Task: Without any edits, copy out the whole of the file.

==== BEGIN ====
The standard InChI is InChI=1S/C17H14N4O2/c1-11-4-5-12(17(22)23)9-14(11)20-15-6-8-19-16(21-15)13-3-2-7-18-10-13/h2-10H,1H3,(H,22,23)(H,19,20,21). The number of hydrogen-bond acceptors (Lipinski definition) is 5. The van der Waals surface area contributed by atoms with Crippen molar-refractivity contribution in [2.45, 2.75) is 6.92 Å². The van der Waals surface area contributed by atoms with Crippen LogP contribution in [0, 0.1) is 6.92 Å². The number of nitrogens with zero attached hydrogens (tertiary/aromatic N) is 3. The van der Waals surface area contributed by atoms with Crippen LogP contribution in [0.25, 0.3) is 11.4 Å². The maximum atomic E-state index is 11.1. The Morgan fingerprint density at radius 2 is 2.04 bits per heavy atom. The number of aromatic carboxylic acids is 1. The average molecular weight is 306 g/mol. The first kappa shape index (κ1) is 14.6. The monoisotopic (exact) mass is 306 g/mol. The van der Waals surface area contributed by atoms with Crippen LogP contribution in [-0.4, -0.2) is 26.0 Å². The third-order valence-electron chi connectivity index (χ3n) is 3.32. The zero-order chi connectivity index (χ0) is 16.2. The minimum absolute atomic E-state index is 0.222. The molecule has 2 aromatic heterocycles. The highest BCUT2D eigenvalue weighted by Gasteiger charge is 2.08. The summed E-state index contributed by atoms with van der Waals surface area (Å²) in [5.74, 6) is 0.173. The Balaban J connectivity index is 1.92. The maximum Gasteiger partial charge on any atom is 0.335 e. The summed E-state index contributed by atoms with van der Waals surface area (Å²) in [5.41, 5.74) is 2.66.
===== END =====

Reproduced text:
The standard InChI is InChI=1S/C17H14N4O2/c1-11-4-5-12(17(22)23)9-14(11)20-15-6-8-19-16(21-15)13-3-2-7-18-10-13/h2-10H,1H3,(H,22,23)(H,19,20,21). The number of hydrogen-bond acceptors (Lipinski definition) is 5. The van der Waals surface area contributed by atoms with Crippen molar-refractivity contribution in [2.45, 2.75) is 6.92 Å². The van der Waals surface area contributed by atoms with Crippen LogP contribution in [0, 0.1) is 6.92 Å². The number of nitrogens with zero attached hydrogens (tertiary/aromatic N) is 3. The van der Waals surface area contributed by atoms with Crippen LogP contribution in [0.25, 0.3) is 11.4 Å². The maximum atomic E-state index is 11.1. The Morgan fingerprint density at radius 2 is 2.04 bits per heavy atom. The number of aromatic carboxylic acids is 1. The average molecular weight is 306 g/mol. The first kappa shape index (κ1) is 14.6. The monoisotopic (exact) mass is 306 g/mol. The van der Waals surface area contributed by atoms with Crippen LogP contribution in [-0.4, -0.2) is 26.0 Å². The third-order valence-electron chi connectivity index (χ3n) is 3.32. The zero-order chi connectivity index (χ0) is 16.2. The minimum absolute atomic E-state index is 0.222. The molecule has 2 aromatic heterocycles. The highest BCUT2D eigenvalue weighted by Gasteiger charge is 2.08. The summed E-state index contributed by atoms with van der Waals surface area (Å²) in [5.74, 6) is 0.173. The Balaban J connectivity index is 1.92. The maximum Gasteiger partial charge on any atom is 0.335 e. The summed E-state index contributed by atoms with van der Waals surface area (Å²) in [5.41, 5.74) is 2.66.